References

Bauman, Z. (2000). Liquid Modernity. Cambridge, UK: Polity Press.

Castells, M. (1996). The Rise of the Network Society. Malden, Massachusetts: Blackwell.

Chaudron, S., Eichinger, H. (2017). Eagle-eye on Identities in the Digital World. Joint Research Centre (JRC) Technical Report. Luxembourg: Publications Office of the European Union.

Cosgrove, D. (2006). Carto-City. J. Abrams & P. Hall (eds.), Else/Where: Mapping – New Cartographies of Networks and Territories (pp.148-157). Minneapolis: University of Minnesota Design Institute.

Edwards, B. (1979). Drawing on the Right Side of the Brain. Los Angeles: J. P. Tarcher.

Elliott, A., Urry J. (2010). Mobile Lives. USA, Canada: Routledge.

Gottmann, J. (1961). Megalopolis: The Urbanized North Eastern Seaboard of the United States. New York: Twentieth Century Fund.

Hillier, B. (2012). Studying Cities to Learn about Minds: Some Possible Implications of Space Syntax for Spatial Cognition. Environment and Planning B: Urban Analytics and City Science. Volume: 39 Issue 1 (pp. 12-32). London: Sage Publications.

Koolhaas, R. (Ed.) (2004). Content. Cologne: Taschen.

Koolhaas, R., Boeri, S., Kwinter, S., and Tazi, N. (2001). Mutations: Harvard project on the city. Arc en reve centred’architecture.

Lefebvre, H. (2004). Rhythmanalysis: Space, Time and Everyday Life, (trans. S. Elden and G. Moore). London and New York: Continuum. First published in French 1992.

Lefebvre, H., Régulier, C. (2004). The Rhythmanalytical Project and Attempt at the Rhythmanalysis of Mediterranean Cities. Lefebvre, H., (trans. S. Elden and G. Moore), Rhythmanalysis: Space, Time and Everyday Life (pp. 97-109). London and New York: Continuum. First published in French 1986.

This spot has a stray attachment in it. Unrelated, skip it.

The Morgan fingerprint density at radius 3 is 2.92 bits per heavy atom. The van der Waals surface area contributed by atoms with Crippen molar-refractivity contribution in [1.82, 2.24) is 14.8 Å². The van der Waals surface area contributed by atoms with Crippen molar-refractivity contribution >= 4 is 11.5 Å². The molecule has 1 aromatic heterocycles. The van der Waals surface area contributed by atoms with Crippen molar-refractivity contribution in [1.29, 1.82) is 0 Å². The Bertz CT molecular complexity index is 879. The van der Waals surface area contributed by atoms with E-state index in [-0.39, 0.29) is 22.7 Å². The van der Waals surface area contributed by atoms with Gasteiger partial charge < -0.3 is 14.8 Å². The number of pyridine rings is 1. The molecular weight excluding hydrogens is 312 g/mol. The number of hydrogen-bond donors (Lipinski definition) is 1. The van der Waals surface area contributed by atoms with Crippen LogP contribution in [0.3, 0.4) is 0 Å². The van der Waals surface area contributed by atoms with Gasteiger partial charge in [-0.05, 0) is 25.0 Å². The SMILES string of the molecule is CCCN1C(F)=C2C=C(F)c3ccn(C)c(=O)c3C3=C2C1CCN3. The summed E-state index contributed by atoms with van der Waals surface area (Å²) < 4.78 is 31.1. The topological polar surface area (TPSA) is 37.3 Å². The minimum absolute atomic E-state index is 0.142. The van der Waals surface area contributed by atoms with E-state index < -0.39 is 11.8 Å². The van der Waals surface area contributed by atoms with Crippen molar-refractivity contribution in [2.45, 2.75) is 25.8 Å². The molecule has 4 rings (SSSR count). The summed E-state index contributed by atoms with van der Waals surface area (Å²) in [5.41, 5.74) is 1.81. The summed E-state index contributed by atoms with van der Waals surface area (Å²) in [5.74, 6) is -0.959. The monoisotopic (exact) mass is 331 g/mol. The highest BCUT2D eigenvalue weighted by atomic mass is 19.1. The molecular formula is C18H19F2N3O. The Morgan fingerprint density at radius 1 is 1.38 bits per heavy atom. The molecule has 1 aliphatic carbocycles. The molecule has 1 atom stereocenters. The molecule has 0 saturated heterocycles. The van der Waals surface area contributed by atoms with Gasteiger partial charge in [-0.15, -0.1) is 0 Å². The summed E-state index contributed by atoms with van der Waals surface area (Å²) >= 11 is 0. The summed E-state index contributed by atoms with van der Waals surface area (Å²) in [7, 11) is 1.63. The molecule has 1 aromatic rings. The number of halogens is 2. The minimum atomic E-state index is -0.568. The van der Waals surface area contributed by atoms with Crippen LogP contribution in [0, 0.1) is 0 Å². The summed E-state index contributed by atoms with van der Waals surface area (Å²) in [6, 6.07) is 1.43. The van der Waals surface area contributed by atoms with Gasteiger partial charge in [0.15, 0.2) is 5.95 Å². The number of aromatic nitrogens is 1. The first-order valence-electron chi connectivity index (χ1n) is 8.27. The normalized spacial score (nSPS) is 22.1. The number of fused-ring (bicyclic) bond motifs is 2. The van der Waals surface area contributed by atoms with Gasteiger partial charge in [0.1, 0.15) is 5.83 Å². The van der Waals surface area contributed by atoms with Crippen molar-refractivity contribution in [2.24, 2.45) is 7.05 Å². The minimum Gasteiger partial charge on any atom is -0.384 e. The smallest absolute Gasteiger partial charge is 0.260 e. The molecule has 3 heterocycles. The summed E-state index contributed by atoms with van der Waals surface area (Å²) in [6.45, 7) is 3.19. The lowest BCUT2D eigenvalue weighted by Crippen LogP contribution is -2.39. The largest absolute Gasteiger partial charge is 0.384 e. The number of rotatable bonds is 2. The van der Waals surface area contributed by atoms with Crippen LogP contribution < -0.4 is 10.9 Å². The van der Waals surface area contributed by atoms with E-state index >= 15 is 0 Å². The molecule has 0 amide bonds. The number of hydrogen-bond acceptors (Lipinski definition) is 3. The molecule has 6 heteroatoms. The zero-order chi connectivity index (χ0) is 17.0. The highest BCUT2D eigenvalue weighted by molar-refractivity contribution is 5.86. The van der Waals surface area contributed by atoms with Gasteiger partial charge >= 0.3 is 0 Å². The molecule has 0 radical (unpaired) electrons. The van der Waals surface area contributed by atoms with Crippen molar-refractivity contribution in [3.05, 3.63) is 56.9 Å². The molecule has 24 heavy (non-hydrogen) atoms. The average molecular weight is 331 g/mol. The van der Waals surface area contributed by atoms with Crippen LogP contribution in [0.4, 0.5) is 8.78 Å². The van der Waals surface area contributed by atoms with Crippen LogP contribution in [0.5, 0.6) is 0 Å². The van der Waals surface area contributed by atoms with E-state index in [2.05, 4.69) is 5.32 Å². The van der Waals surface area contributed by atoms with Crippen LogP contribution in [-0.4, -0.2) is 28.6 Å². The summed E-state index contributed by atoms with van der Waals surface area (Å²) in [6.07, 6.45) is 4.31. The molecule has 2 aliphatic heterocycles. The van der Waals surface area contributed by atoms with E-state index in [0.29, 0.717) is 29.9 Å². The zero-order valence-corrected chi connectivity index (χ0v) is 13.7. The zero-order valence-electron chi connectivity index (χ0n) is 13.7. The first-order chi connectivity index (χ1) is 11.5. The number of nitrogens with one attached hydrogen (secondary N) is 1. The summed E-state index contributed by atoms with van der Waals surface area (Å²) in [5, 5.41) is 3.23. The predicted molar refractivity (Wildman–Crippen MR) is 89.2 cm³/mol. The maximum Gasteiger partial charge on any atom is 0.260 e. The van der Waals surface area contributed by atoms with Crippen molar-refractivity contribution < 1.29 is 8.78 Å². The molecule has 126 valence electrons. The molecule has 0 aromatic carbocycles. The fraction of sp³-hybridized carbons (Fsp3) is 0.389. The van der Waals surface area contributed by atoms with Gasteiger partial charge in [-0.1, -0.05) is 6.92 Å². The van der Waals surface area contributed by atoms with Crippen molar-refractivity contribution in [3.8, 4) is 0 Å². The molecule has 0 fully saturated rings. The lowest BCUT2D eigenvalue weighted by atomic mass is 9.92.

McCormick, M., Eichinger, H. (eds.) (2016). SkypeLab: Transcontinental Faces and Spaces. Germany: Keber Publications.

McCormick, M (2013). The Transient City: The city as urbaness. E. Grierson, & K. Sharp (eds.). Reimagining the City: Art, globalization and urban spaces (pp. 109-128). Bristol UK/Chicago USA: Intellect.

McCormick, M., Eichinger, H. (eds.) (2013). Skypetrait: Transcontinental Faces. Reutlingen, Germany: Stat Reutlingen.

McCormick, M. (2009). The Transient City: Mapping urban consciousness through contemporary art practice. PhD Thesis. Melbourne: The University of Melbourne.

Mitchell, W., J. (1995). City of Bits: Space, Place and the Infobahn. Cambridge, Massachusetts: MIT Press.

Mumford, L. (2011). What is a City? LeGates, R., T. and Stout, F. (eds.). The City Reader. Fifth Edition (pp. 91-95). London and New York: Routledge. First published in Architectural Record 1937.

Nicolaides, K. (1941). The Natural Way to Draw. Boston: Houghton Miffin Co.

Radovic, D., Dukanovic, Z. (2007). Urbophilia. Belgrade: Faculty of Architecture, University of Belgrade.

Sassen, S. (2005). Cityness in the Urban Age. Urban Age Bulletin 2 (pp. 1-3).

Sassen, S. (1991). The Global City: New York, London, Tokyo. New Jersey: Princeton University Press.

Urry, J. (2000). Sociology Beyond Societies: Mobilities for the Twenty-First Century. London and New York: Routledge.

Wark, M. (2012). Telesthesia: Communication, Culture and Class. Cambridge UK: Polity Press.
Open Access Journal
ISSN 2206-9658